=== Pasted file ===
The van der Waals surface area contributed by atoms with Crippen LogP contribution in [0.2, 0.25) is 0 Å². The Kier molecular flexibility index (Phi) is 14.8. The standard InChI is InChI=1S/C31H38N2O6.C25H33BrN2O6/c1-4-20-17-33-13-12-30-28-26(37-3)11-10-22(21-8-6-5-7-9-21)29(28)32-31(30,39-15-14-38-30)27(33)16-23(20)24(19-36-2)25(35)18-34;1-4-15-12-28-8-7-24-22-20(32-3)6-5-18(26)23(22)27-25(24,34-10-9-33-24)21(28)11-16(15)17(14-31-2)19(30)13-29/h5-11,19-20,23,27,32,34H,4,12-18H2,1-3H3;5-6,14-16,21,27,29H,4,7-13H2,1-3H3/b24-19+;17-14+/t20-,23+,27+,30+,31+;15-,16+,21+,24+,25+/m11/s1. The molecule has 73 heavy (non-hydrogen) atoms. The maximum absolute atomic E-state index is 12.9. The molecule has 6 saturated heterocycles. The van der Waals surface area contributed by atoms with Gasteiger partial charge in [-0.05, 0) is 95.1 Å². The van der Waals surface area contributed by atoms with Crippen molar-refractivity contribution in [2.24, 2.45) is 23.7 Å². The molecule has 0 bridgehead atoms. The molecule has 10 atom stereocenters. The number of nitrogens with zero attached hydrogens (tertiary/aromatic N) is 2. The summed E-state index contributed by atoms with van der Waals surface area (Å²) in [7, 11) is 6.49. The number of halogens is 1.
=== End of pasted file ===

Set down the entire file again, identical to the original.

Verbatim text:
The van der Waals surface area contributed by atoms with Crippen LogP contribution in [0.2, 0.25) is 0 Å². The Kier molecular flexibility index (Phi) is 14.8. The standard InChI is InChI=1S/C31H38N2O6.C25H33BrN2O6/c1-4-20-17-33-13-12-30-28-26(37-3)11-10-22(21-8-6-5-7-9-21)29(28)32-31(30,39-15-14-38-30)27(33)16-23(20)24(19-36-2)25(35)18-34;1-4-15-12-28-8-7-24-22-20(32-3)6-5-18(26)23(22)27-25(24,34-10-9-33-24)21(28)11-16(15)17(14-31-2)19(30)13-29/h5-11,19-20,23,27,32,34H,4,12-18H2,1-3H3;5-6,14-16,21,27,29H,4,7-13H2,1-3H3/b24-19+;17-14+/t20-,23+,27+,30+,31+;15-,16+,21+,24+,25+/m11/s1. The molecule has 73 heavy (non-hydrogen) atoms. The maximum absolute atomic E-state index is 12.9. The molecule has 6 saturated heterocycles. The van der Waals surface area contributed by atoms with Gasteiger partial charge in [-0.05, 0) is 95.1 Å². The van der Waals surface area contributed by atoms with Crippen molar-refractivity contribution in [2.24, 2.45) is 23.7 Å². The molecule has 0 bridgehead atoms. The molecule has 10 atom stereocenters. The number of nitrogens with zero attached hydrogens (tertiary/aromatic N) is 2. The summed E-state index contributed by atoms with van der Waals surface area (Å²) in [7, 11) is 6.49. The number of halogens is 1.